The Lower Right

Collection of Birgitt G. Lopez, Framed Leaf from ‘Otto Ege Manuscript 14’, “Recto”, bottom right.

In sum, this page of the Leaf accounts for the following span of text:

Collection of Birgitt G. Lopez, Framed Leaf from Ege MS 14 (one side only is visible)

  • Deuteronomy 8:18 [. . . praestiterunt sed / ] recorderis Domini . . . feci igitur ar-[/cam de lignis . . . ]

Its Place in the Manuscript

For the Book of Deuteronomy in Ege MS 14, the survival and whereabouts of leaves preceding this portion are unknown.

Brent Rosenbrook Collection, Leaf from Ege Manuscript 14, ‘Recto’ (original verso).

The recent discovery of part of Deuteronomy in the Leaf from the Brent Rosenbrook Collection accounts for the next known part of the text:

Brent Rosenbrook Collection, Leaf from Ege MS 14

  • Deuteronomy 11:21 ([quam iuravit] /) dominus patribus)
    – 14:15 (strutionem ac noc-(/tuam et larum])

A Leaf of Deuteronomy from “Otto Ege Manuscript 14” in the Rosenbrook Collection

Given the span of text on visible page of the “Bradshaw/Lopez” Leaf, and the extent of the textual gap between it and the Rosenbrook Leaf, that is, only from partway through Chapter 10 to partway through Chapter 11, it seems reasonable to expect that the “missing” portion is to be found on one page rather than one whole leaf.  A single Chapter Initial (plus ornamental vertical bar) would suffice for that page.

Consequently, the visible page would be the original recto, and the interval could stand on the verso (hidden from view rather than lost).  It appears that the Lopez Leaf and the Rosenbrook Leaf were consecutive within the manuscript.

Like that leaf, the first half of the partial running title DEUTE– stands on the recto, in seemingly dislocated position, to leave the second half on the facing verso, as well as on the following verso.  See A Leaf of Deuteronomy from “Otto Ege Manuscript 14” in the Rosenbrook Collection.

Such a pattern reinforces the conjecture that this position was deliberate in the design of this part of the book.  Like the Rosenbrook Leaf and some other leaves, the Lopez Leaf might bear the feria number in small cursive script at the top right.  If so, it would be hidden behind the mat.

Brent Rosenbrook Collection, Leaf from Ege Manuscript 14, ‘Verso’ (original Recto), top.

The Small Leaf (Ege MS 20)

The visible side of the small Leaf has part of the text of the Book of Psalms.  Its single column of 15 lines of upright Gothic script carries verses of the long Psalm 118 from within Verse 41 to within Verse 46:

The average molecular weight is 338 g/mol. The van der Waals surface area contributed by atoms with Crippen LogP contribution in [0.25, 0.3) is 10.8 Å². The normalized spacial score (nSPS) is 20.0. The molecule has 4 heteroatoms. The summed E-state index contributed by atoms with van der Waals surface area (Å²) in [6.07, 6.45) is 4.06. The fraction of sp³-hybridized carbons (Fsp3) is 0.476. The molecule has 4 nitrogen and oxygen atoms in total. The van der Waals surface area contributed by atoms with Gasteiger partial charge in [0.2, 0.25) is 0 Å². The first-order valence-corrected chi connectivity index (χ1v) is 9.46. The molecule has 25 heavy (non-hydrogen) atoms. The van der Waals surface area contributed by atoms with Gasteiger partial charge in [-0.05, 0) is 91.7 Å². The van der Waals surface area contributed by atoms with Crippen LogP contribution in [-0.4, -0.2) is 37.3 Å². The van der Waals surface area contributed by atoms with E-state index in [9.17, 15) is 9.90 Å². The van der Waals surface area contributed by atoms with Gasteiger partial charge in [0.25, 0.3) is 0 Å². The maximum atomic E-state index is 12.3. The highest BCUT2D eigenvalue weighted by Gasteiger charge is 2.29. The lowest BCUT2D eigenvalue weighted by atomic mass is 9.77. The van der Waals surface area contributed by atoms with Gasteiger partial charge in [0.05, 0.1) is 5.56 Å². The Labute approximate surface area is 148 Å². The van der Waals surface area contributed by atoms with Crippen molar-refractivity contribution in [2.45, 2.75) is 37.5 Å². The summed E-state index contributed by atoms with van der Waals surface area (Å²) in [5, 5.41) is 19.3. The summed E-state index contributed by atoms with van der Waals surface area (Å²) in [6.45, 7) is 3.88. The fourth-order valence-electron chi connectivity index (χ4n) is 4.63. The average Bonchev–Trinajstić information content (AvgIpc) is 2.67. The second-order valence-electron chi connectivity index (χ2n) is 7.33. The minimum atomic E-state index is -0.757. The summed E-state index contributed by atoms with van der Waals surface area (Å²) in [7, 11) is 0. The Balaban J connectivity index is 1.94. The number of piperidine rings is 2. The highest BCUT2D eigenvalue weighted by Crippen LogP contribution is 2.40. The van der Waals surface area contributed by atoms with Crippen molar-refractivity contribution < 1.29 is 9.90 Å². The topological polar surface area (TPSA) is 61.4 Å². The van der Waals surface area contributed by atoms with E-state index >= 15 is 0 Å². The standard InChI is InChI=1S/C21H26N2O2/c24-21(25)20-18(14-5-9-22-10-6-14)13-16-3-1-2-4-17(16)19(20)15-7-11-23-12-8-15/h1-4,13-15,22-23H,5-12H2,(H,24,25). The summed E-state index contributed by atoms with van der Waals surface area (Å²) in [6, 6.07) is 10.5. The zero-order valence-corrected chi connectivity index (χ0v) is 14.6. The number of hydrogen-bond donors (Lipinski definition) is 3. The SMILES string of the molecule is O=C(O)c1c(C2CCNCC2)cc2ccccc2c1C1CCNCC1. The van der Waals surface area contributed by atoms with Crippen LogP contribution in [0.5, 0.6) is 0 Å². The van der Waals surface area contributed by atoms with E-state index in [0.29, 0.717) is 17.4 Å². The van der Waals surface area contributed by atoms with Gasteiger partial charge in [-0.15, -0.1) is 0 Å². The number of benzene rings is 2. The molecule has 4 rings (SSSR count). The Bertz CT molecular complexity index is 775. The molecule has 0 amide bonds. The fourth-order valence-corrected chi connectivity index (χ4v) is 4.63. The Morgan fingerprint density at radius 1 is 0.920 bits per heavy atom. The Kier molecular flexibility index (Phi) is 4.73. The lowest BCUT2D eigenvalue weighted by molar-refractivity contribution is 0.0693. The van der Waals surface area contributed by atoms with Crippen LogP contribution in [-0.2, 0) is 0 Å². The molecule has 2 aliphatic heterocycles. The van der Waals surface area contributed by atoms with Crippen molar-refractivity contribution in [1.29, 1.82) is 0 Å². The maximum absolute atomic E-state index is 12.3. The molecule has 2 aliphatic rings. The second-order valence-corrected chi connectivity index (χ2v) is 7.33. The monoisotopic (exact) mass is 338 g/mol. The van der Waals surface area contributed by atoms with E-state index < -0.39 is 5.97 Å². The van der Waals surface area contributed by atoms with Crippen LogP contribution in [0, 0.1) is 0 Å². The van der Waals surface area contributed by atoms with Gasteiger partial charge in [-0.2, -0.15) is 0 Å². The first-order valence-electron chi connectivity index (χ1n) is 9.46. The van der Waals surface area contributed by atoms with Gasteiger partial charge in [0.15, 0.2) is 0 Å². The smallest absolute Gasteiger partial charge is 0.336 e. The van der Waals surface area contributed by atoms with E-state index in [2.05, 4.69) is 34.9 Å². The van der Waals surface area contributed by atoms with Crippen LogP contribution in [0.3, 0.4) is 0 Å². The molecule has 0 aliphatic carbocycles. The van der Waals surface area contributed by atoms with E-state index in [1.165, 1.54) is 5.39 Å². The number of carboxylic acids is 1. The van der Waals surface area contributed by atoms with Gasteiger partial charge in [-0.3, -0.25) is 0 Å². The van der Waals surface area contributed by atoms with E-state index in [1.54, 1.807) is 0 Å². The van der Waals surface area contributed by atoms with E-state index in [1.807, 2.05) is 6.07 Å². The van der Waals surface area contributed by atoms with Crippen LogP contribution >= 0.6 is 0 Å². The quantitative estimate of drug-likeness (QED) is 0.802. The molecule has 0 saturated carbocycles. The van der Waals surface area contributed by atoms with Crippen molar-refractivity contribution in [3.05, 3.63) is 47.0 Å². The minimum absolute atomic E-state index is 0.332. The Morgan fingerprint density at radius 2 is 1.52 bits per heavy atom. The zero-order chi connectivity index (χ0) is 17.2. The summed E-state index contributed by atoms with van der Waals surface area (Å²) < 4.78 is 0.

[. . . mandata tua / ] in aequitate tua vivifica me . . . Et loquebar in testimonis tuus [ / in conspectu regum . . . ]

Verse 41 has an enlarged initial E for Et, partly inset within the indented area of 3-line height.  The shorter initials for five other verses stand partly outside the lines of text and rise to 1-line height.  Rendered in red pigment, a horizontal decorative space filler adds additional embellishment and colorful contrast to the block-like column of script.

Among Ege manuscripts which have text in single columns (as listed in Gwara’s “Index of Lines per Page by Number of Columns”, pp. 341–343, at p. 341), it is possible readily to identify this one as Ege Manuscript 20, employed for specimens in the FOL Portfolio.

Ege labeled it as a Psalter from “THE NETHERLANDS; Early XIVth Century.  Latin Text”, in “Angular Gothic Script. Psalter (Psalterium).” Gwara, HL 20 (pp. 124–25) and fig. 80, identified it as “Flanders, 1275–1300): 126 × 92 mm (written area 70 × 47 mm).  Single columns, 15 lines.”

Otto F. Ege: Fifty Original Leaves from Medieval Manuscripts, Leaf 20, Printed Label, Special Collections and University Archives, Stony Brook University Libraries.

In Ege’s words:

Small Psalters of this period are comparatively rare, since Psalters were used primarily in the church services and not by the layman.  Here, the letters and ornament still retain all the rigidity of the previous century and give no indication of the rounder type of letter or any beginning of the interest in nature that characterized the work of the scribes in France.  The filigree decoration, as well as the line-finishing elements, show, however, more creative freedom than either the initial of the text letters.  The small burnished gold letters display considerable skill on the part of the illuminator, for it is difficult to control small designs in the gesso used as a base for the raised gold leaf.